I agree with the problems related to all the technical issues cited by other reviewers, but found the movie problematic at its core. First, military personnel are not EVER in the chain of diplomatic authority in a United States Embassy. So the entire premise of this movie is an impossibility because the character JCVD portrays would never be "Second in Command." Sure, there is a willing suspension of disbelief when watching a movie, but there is just SO MUCH WRONG in this movie, that verisimilitude is impossible. A Navy Commander (O-5) outranks a Marine captain (O-3) and would ALWAYS have command precedent in a military situation, whether a message was sent to higher authority or not. Marines simply do not dress nor act like those depicted in this film. The uniforms were wrong. The "Gunny" had a soul patch and chin whiskers! NEVER! And the Marine captain tells a Marine to "seal this room, soldier." ARRGGGH! No Marine, under any circumstances, would refer to another as a "soldier." How about the Marine Expeditionary Unit helicopters, hovering over the Embassy, announcing, "This is the U. S. Army..."? Oh, and what Marine Embassy Security Unit, defending their post from attack during the hours of darkness, would have the building bathed in light?
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8 of 9 people found the following review helpful By J. Urban on May 5, 2006
Format: DVD
I went to several stores here in Charlotte, NC to search for the DVD and found very few copies were available (they were hidden on the shelf--not even in the "new release" section) and were retailing at $22. I thought that was a bit rediculous for a direct-to-dvd Van Damme flick, but being a fan I spent the money anyways.

Overall, I found the movie very boring and completely forgettable. I think it finally hit me that Van Damme will never make another movie that I will thoroughly enjoy (the last being Maximum Risk - 10 years ago).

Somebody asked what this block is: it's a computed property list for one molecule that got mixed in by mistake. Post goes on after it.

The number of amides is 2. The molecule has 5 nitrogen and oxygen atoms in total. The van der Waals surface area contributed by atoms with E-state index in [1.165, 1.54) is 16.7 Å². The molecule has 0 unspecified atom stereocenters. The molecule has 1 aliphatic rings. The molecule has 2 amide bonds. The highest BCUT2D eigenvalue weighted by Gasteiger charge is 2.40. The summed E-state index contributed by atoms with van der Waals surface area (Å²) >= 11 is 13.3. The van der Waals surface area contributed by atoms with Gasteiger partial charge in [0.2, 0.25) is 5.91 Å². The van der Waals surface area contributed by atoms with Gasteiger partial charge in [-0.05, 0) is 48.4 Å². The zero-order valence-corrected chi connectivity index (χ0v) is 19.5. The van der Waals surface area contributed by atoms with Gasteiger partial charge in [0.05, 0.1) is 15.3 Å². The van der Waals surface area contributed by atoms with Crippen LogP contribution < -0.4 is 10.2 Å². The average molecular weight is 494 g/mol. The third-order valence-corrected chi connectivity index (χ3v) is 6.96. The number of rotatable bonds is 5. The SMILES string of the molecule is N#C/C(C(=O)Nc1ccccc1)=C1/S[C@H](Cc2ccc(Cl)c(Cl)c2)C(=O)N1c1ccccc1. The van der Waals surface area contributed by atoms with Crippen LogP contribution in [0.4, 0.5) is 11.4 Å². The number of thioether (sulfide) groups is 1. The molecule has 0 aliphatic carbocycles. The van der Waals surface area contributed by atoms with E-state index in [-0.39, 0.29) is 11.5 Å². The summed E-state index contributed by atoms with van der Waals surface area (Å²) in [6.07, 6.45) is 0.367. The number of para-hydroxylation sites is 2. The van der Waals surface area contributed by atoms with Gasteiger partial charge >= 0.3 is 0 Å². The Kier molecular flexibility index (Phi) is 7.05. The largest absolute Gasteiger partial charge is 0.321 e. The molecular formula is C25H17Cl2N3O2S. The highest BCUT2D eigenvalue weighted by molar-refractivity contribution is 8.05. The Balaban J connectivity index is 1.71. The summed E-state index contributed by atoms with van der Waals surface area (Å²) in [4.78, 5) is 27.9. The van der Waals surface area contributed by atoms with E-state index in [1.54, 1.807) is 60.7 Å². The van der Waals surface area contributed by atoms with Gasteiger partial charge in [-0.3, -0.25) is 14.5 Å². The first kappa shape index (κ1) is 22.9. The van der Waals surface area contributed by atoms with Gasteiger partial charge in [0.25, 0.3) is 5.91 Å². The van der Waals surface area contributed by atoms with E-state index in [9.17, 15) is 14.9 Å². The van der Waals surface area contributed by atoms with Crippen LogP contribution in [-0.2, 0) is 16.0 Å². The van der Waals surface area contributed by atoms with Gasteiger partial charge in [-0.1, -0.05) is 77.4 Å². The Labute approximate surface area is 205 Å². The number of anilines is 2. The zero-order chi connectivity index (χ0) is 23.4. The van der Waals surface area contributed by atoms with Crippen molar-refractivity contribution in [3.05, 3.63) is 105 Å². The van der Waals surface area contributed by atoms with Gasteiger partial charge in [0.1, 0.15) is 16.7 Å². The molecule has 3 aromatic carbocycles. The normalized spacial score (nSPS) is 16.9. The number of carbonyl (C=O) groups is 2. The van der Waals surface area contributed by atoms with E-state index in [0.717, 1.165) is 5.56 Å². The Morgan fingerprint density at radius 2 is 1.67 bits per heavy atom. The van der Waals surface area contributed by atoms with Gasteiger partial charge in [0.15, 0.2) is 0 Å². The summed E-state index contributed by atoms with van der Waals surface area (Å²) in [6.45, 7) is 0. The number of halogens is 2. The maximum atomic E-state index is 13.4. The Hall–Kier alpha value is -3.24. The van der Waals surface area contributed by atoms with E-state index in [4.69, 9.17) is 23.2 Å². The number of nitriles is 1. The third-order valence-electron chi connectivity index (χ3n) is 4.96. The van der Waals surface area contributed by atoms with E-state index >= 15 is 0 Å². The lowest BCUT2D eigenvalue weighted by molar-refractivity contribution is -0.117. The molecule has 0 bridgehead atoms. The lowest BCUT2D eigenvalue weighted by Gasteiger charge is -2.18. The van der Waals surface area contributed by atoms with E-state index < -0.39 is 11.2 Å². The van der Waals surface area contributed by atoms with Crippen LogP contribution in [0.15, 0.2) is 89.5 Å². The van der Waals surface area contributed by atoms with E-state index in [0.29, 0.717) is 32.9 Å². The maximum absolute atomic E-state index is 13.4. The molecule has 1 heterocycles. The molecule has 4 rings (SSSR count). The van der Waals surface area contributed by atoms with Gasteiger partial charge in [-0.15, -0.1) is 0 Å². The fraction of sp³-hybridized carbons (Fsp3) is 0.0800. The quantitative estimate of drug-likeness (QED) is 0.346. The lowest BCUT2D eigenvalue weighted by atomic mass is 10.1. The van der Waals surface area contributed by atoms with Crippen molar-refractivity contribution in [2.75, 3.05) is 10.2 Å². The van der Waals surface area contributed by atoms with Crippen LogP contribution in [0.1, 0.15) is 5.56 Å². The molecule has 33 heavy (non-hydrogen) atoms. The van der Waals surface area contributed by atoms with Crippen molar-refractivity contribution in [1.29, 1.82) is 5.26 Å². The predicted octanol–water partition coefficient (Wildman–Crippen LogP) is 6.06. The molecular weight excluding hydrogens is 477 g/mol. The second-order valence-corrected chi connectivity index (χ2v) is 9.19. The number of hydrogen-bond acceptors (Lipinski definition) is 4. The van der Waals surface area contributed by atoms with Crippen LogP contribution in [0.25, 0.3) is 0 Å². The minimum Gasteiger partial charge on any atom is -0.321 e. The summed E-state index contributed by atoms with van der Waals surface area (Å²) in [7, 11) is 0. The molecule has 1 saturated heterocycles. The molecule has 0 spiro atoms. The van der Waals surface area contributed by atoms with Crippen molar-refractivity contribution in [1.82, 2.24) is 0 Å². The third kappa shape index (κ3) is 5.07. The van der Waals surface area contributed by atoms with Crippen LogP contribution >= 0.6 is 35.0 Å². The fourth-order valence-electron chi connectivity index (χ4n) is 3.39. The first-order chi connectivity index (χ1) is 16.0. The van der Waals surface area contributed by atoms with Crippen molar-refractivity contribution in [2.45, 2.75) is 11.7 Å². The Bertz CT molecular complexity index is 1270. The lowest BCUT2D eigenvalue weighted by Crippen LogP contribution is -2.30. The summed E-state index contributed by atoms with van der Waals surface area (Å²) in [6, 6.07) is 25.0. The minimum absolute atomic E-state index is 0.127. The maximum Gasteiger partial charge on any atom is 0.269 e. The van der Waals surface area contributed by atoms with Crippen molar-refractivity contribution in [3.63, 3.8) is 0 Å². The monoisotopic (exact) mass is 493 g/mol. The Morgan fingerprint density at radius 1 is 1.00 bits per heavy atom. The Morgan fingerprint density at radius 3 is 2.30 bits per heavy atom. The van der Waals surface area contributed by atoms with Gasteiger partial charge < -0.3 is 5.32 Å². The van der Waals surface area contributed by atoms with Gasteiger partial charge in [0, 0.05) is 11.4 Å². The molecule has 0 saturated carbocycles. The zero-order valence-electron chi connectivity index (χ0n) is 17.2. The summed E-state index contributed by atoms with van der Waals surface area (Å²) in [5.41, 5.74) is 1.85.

The Plot - D

Don't worry about spoilers as this plot has been used so many times before there is nothing to spoil. Hero gets dispatched to a war zone, hero must gain respect of peers, hero must have a love interest to break up the action segments, hero must be betrayed or have something bad happen, and then the hero saves the day. If you are familar with the original Assault on Precinct 13, then picture that movie but in a military, foreign country setting. Also, it doesn't help that the movie is very short--standard 90 minutes or less.

Character Development/Acting - C

Van Damme was playing, well Van Damme (actually Commander Keenan). His acting has not changed in over a decade. (His acting improved back in 1995's Timecop from his earlier movies, but has never gotten any better since Timecop.) He is stiff, hard to understand and never really all that believable as a Navy SEAL. For those of us who loved his old movies and the martial arts--forget it. He has maybe 3-4 one-on-one fights where he does a few kicks, but mostly uses punches, a knife, a gun and a assault rifle to dispatch the enemies.
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5 of 6 people found the following review helpful By Amazon Customer on August 7, 2006
Format: DVD
Among the numerous numbers of the direct-to-video films, Jean-Claude Van Damme's `Second in Commander' is far better than other average or below-average action films including those starring Steven Seagal and Wesley Snipes. The film's plot is just a retread of the familiar situation like `Assault on Precinct 13' or `Alamo,' but it keeps us entertained from the beginning to the end.

Jean-Claude Van Damme is a newly arrived US commander Sam Keenan in some politically unstable Eastern Europe country where the insurgents try to capture the president of the country. The people are led by renegade leader Anton Tavarov (Velibor Topic), and they surround the U.S. Embassy where Keenan, the president and other Americans barricade themselves in the building. The rest of the film is about the chess game to survive, and the whole process is surprisingly well-done.

Except the opening chapter where the film attempts to establish the `documentary' tone with shaky camera and grainy image, the setting of `Second in Command' is limited to the embassy where outnumbered marines try to fight back the swarming militia with firearms. There is a suggested romance between Jean-Claude Van Damme's character and a US journalist played by Julie Cox, but the sub-plot does not detract us from the tension of the film.

Though Jean-Claude Van Damme does not show his martial arts skills as he used to (except the last sequence), the film's actions are effectively done, and though the range of his acting is still very limited, Van Damme's acting as washed-out commander is not bad. Unfortunately, the special effects used to express the explosions fail to convince us, lacking the money they should have.